Am J Perinatol 2017; 34(09): 867-873
DOI: 10.1055/s-0037-1600128
Original Article
Thieme Medical Publishers 333 Seventh Avenue, New York, NY 10001, USA

Is There a Role for Placental Cultures in Cases of Clinical Chorioamnionitis Complicating Preterm Premature Rupture of Membranes?

Yuval Fouks
1  Department of Obstetrics and Gynecology, Sourasky Medical Center, Tel Aviv University, Lis Maternity Hospital, Tel Aviv, Israel
,
Ariel Many
1  Department of Obstetrics and Gynecology, Sourasky Medical Center, Tel Aviv University, Lis Maternity Hospital, Tel Aviv, Israel
,
Rotem Orbach
2  Neonatal Intensive Care Unit, Department of Neonatology, Dana Dwek Children's Hospital, Tel Aviv University, Tel Aviv, Israel
,
Udi Shapira
3  Tel Aviv University, Sackler School of Medicine, Tel Aviv, Israel
,
Sharon Amit
4  Infectious Disease Unit, Sourasky Medical Center, Tel Aviv University, Tel Aviv, Israel
,
Galia Grisaru-Soen
5  Pediatrics Infectious Diseases Unit, Dana-Dwek Children's Hospital, Tel Aviv University, Tel Aviv, Israel
,
Dror Mandel
2  Neonatal Intensive Care Unit, Department of Neonatology, Dana Dwek Children's Hospital, Tel Aviv University, Tel Aviv, Israel
,
Shiri Shinar
1  Department of Obstetrics and Gynecology, Sourasky Medical Center, Tel Aviv University, Lis Maternity Hospital, Tel Aviv, Israel
› Author Affiliations
Further Information

Publication History

30 October 2016

02 February 2017

Publication Date:
08 March 2017 (eFirst)

Abstract

Objective To assess the role of placental cultures in cases of preterm premature rupture of membranes (PPROM) complicated by chorioamnionitis and to determine the effect of positive cultures on short-term neonatal outcomes.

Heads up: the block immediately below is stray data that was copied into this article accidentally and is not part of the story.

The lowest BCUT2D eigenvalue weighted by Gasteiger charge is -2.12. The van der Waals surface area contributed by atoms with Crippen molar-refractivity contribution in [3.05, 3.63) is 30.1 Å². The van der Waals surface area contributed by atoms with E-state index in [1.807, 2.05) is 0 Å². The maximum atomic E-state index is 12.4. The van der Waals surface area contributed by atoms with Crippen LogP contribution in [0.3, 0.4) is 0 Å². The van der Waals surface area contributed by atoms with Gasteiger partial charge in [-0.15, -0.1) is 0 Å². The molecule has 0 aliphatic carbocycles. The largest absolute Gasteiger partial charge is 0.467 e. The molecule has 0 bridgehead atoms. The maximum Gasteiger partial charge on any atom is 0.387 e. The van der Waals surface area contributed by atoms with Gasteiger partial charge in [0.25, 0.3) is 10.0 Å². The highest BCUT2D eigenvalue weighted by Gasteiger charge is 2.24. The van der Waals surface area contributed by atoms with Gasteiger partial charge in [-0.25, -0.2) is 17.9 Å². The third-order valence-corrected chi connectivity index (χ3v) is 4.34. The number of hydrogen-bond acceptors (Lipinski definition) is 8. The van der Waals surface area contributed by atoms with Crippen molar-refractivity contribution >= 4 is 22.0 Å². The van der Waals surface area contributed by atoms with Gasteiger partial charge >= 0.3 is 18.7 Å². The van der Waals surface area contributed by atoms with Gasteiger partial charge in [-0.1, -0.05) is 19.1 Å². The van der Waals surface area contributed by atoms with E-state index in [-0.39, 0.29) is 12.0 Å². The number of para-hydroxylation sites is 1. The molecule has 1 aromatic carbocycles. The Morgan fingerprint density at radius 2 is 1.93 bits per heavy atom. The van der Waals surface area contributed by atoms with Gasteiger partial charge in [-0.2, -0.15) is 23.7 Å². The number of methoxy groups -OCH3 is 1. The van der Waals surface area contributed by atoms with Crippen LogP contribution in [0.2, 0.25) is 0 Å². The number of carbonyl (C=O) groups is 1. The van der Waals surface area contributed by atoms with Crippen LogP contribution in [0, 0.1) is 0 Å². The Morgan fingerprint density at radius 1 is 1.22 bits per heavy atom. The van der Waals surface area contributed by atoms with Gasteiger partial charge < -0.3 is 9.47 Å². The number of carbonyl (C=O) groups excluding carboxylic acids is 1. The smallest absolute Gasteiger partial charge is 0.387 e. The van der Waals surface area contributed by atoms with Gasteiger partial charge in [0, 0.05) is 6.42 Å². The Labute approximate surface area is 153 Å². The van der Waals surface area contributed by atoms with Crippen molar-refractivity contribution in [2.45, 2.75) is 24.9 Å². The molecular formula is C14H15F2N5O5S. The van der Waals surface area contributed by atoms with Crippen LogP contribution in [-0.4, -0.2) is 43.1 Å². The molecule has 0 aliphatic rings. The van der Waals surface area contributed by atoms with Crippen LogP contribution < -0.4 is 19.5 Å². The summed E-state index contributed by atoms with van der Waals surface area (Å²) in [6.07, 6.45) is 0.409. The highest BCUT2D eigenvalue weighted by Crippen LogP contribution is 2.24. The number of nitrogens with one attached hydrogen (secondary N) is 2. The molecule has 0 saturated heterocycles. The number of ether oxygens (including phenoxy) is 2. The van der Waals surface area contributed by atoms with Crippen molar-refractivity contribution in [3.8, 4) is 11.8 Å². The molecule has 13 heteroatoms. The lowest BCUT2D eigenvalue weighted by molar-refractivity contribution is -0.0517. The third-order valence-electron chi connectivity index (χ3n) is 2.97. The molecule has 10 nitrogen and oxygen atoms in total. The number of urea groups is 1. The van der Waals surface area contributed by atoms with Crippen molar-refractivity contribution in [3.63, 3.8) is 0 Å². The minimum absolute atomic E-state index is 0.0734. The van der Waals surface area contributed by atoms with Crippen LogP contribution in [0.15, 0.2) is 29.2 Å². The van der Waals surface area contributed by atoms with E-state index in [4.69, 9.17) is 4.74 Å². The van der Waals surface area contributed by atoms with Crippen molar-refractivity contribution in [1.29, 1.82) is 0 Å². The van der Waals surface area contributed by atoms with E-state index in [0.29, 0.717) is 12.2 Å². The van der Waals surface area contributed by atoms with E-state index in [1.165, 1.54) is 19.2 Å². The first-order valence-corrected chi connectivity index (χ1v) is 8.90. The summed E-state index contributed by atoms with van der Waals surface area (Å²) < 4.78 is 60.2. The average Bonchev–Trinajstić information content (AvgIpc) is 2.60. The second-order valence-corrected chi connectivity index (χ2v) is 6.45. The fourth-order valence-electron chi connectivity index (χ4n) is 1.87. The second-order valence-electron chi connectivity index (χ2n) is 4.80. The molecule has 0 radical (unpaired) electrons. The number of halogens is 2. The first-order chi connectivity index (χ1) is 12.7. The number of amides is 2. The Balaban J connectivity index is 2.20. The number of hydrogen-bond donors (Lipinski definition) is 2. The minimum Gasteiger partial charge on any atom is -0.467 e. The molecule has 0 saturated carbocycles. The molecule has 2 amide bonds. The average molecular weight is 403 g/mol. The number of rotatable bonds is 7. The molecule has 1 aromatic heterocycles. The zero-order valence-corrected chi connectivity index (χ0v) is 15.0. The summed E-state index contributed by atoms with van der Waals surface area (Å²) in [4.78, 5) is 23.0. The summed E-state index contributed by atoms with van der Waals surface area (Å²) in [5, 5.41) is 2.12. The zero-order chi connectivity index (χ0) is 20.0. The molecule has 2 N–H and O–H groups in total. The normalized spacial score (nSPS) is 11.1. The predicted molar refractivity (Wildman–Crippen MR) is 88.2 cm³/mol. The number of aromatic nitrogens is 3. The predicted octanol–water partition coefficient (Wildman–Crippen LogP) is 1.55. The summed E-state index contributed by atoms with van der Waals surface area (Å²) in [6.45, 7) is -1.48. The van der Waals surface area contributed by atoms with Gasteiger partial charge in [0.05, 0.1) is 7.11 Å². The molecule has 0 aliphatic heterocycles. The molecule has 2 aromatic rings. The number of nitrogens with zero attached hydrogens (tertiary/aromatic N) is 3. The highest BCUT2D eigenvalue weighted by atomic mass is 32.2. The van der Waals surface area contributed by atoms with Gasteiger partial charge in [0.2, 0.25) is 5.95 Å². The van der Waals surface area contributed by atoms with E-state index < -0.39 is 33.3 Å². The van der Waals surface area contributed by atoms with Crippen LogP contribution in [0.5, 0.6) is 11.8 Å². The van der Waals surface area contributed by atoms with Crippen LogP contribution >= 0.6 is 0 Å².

Design A retrospective single-center study. The medical records of all women with PPROM between January 1, 2011, and December 31, 2015, were reviewed. Cases were divided into placental culture positive (group A) and placental culture negative (group B) groups. Maternal and pregnancy characteristics as well as short-term neonatal outcomes were compared between groups.

Results During the 5-year study period, 61 cases of clinical chorioamnionitis complicating PPROM were diagnosed: 25 cases were culture positive (group A) and 36 were culture negative (group B). Neonatal outcome measures, including Apgar score at 5 minutes (p = 0.028; odds ratio [OR]: 5.27; confidence interval [CI]: 1.19–23.34), respiratory distress syndrome (p = 0.026; OR: 4.11; CI: 1.18–14.25), and neonatal infection (p < 0.0001; OR: 11.59; CI: 3.37–39.87) were significantly more common in group A newborns, regardless of gestational age at delivery as was the composite neonatal outcome (p = 0.017; OR: 7.35: CI: 1.42–37.79). Placental isolates were primarily Streptococci and Escherichia coli.

Conclusion Placental cultures may be an essential predictor of neonatal morbidity in PPROM and may contribute to the modification of neonatal treatment.